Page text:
The following tips are meant to help ensure that the first ride is the start of a confidence-building experience for your service animal.
Abiding by SEPTA policies and ensuring that your service animal does not interfere with other riders are important to make sure that these opportunities continue to be available.
- Allow plenty of time before each ride to allow your service animal to empty its bowels and bladder in an appropriate area and carry with you appropriate supplies to clean up after them, such as plastic bags to dispose of feces, paper towels to mop up with, and plastic bags to contain the waste if outside trash cans are not readily available.
- If feasible, withholding food and water for at least an hour before a train, bus, or subway ride is a good means of preventing accidents, as long as you carry water and a collapsible bowl with you so that your animal can remain adequately hydrated during the day.
- Bring a personal bag to store supplies and personal items.
- It is quite possible that younger service animals might have a need to urinate and/or defecate soon after exiting the vehicle or rail car. It is important to do your best to keep them occupied until you are able to reach an appropriate location for your pet to void.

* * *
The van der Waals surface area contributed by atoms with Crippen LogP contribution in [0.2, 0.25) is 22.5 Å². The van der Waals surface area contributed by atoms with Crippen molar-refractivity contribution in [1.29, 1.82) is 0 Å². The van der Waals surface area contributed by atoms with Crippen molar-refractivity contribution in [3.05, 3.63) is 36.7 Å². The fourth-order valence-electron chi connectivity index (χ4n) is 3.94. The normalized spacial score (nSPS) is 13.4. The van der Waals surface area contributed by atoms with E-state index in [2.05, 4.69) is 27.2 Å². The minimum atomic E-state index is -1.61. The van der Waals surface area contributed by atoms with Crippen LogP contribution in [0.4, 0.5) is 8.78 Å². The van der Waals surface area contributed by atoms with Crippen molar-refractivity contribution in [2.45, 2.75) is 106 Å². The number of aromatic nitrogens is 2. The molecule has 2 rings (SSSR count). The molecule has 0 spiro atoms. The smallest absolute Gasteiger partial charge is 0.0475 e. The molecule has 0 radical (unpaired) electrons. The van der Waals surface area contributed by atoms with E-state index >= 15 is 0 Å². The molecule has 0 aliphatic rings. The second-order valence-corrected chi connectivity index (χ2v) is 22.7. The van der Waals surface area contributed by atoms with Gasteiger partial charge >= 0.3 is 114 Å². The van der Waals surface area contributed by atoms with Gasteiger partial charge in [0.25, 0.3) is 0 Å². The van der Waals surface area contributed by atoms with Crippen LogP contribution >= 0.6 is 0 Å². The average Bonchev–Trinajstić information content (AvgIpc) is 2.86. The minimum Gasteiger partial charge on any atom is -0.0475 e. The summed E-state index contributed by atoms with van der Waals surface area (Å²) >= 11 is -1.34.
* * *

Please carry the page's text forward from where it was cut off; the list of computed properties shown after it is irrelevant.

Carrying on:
- At times during peak hours, you might experience heavy traffic where the station platform may be crowded with travelers. It is important to be in control of your service animal by keeping them on a short leash, not only while waiting for a SEPTA vehicle, but during, and when exiting a SEPTA vehicle.
- While waiting for the train, position yourself at the opposite end of the platform from where the trains arrive, this allows your service animal to watch the train as it arrives and acclimate themselves to the noise.
- Wait to board until all the other passengers have exited or boarded the train unless directed otherwise.
- If you are part of a large group, divide the group in half and board into two train cars to minimize confusion.
- At some regional rail stations, the first step up onto the train may require an owner to assist the service animal boarding as it can be quite steep.
- This may be true when deboarding a SEPTA vehicle. It is advisable to hold onto the handrail at the car door to keep your service animal safe.
- Remember that all service animals must sit at your feet, and keep all body parts (paws, tails, noses, etc.) behind the line which marks the aisle.
- Do not allow your service animal to creep forward or back under the seats or allow them to disrupt passengers in the seats in front of or behind you.
- Your service animal might experience some level of anxiety if this is their first time. It might be beneficial to provide some reassurance by bringing their favorite toy and/or snacks for the ride.
- Please keep in mind that not everyone might be fond of animals, be mindful and keep your pet on a short leash to avoid any disruptions of the other passengers on the vehicle.